Pesticide residues, not more than permitted in or on grapes by regulations promulgated under section 408 of the Federal Food, Drug, and Cosmetic Act.

Lead (as Pb), not more than 10 parts per million.

Arsenic (as As), not more than 1 part per million.

(c) Uses and restrictions. Grape skin extract (enocianina) may be safely used for the coloring of still and carbonated drinks and ades, beverage bases, and alcoholic beverages subject to the following restrictions:

(1) It may not be used to color foods for which standards of identity have been promulgated under section 401 of the act unless artificial color is authorized by such standards.

(2) Its use in alcoholic beverages shall be in accordance with the provisions of parts 4 and 5, title 27 CFR.

(d) Labeling requirements. The label of the color additive and any mixtures prepared therefrom intended solely or in part for coloring purposes shall conform to the requirements of §70.25 of this chapter. The common or usual name of the color additive is “grape skin extract” followed, if desired, by “(enocianina)”.

(e) Exemption from certification. Certification of this color additive is not necessary for the protection of the public health, and therefore batches thereof are exempt from the certification requirements of section 721(c) of the act.

§73.185   Haematococcus algae meal.

(a) Identity. (1) The color additive haematococcus algae meal consists of the comminuted and dried cells of the alga Haematococcus pluvialis.

(2) Haematococcus algae meal may be added to the fish feed only as a component of a stabilized color additive mixture. Color additive mixtures for fish feed use made with haematococcus algae meal may contain only those diluents that are suitable and are listed in this subpart as safe for use in color additive mixtures for coloring foods.

(b) Specifications. Haematococcus algae meal shall conform to the following specifications and shall be free from impurities other than those named to the extent that such impurities may be avoided by good manufacturing practice:

Physical state, solid.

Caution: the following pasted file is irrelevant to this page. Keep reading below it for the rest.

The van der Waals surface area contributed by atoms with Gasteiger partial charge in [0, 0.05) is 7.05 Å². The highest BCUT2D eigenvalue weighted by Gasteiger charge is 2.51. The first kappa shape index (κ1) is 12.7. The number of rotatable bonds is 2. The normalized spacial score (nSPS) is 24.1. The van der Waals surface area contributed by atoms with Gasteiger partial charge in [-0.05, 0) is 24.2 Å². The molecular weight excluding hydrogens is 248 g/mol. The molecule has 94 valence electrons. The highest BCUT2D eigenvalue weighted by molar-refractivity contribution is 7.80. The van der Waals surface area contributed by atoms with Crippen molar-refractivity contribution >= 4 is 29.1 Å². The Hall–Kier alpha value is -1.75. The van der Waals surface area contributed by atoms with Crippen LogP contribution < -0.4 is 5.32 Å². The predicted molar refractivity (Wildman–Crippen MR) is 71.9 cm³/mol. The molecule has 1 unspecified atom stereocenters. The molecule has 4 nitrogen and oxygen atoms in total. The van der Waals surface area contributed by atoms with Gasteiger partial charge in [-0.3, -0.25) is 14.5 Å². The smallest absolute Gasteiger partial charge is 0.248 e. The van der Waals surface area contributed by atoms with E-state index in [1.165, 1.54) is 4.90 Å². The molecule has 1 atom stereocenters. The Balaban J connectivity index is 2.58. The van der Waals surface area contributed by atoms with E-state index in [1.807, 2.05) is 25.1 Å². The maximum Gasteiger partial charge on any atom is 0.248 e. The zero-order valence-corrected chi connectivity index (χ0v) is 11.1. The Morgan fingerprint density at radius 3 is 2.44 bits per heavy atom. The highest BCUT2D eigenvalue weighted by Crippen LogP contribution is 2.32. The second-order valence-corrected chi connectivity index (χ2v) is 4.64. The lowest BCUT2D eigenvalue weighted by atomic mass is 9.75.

Lead, not more than 5 parts per million.

Arsenic, not more than 2 parts per million.

Mercury, not more than 1 part per million.

Heavy metals (as Pb), not more than 10 parts per million.

Astaxanthin, not less than 1.5 percent.

(c) Uses and restrictions. Haematococcus algae meal may be safely used in the feed of salmonid fish in accordance with the following prescribed conditions:

(1) The color additive is used to enhance the pink to orange-red color of the flesh of salmonid fish.

(2) The quantity of astaxanthin in finished feed, from haematococcus algae meal when used alone or in combination with other astaxanthin color additive sources listed in this part 73, shall not exceed 80 milligrams per kilogram (72 grams per ton) of finished feed.

(d) Labeling requirements. (1) The labeling of the color additive and any premixes prepared therefrom shall bear expiration dates for the sealed and open container (established through generally accepted stability testing methods), other information required by §70.25 of this chapter, and adequate directions to prepare a final product complying with the limitations prescribed in paragraph (c) of this section.

(2) The presence of the color additive in finished fish feed prepared according to paragraph (c) of this section shall be declared in accordance with §501.4 of this chapter.

(3) The presence of the color additive in salmonid fish that have been fed feeds containing haematococcus algae meal shall be declared in accordance with §§101.22(b), (c), and (k)(2), and 101.100(a)(2) of this chapter.

(e) Exemption from certification. Certification of this color additive is not necessary for the protection of the public health, and therefore batches thereof are exempt from the certification requirements of section 721(c) of the act.

[65 FR 41584, July 6, 2000]

§73.200   Synthetic iron oxide.

(a) Identity. (1) The color additive synthetic iron oxide consists of any one or any combination of synthetically prepared iron oxides, including the hydrated forms. It is free from admixture with other substances.

(2) Color additive mixtures for food use made with synthetic iron oxide may contain only those diluents that are suitable and that are listed in this subpart as safe for use in color additive mixtures for coloring foods.

(b) Specifications. (1) Synthetic iron oxide for human food use shall conform to the following specifications:

Arsenic (as As), not more than 3 parts per million.

Lead (as Pb), not more than 10 parts per million.

Mercury (as Hg) , not more than 1 part per million.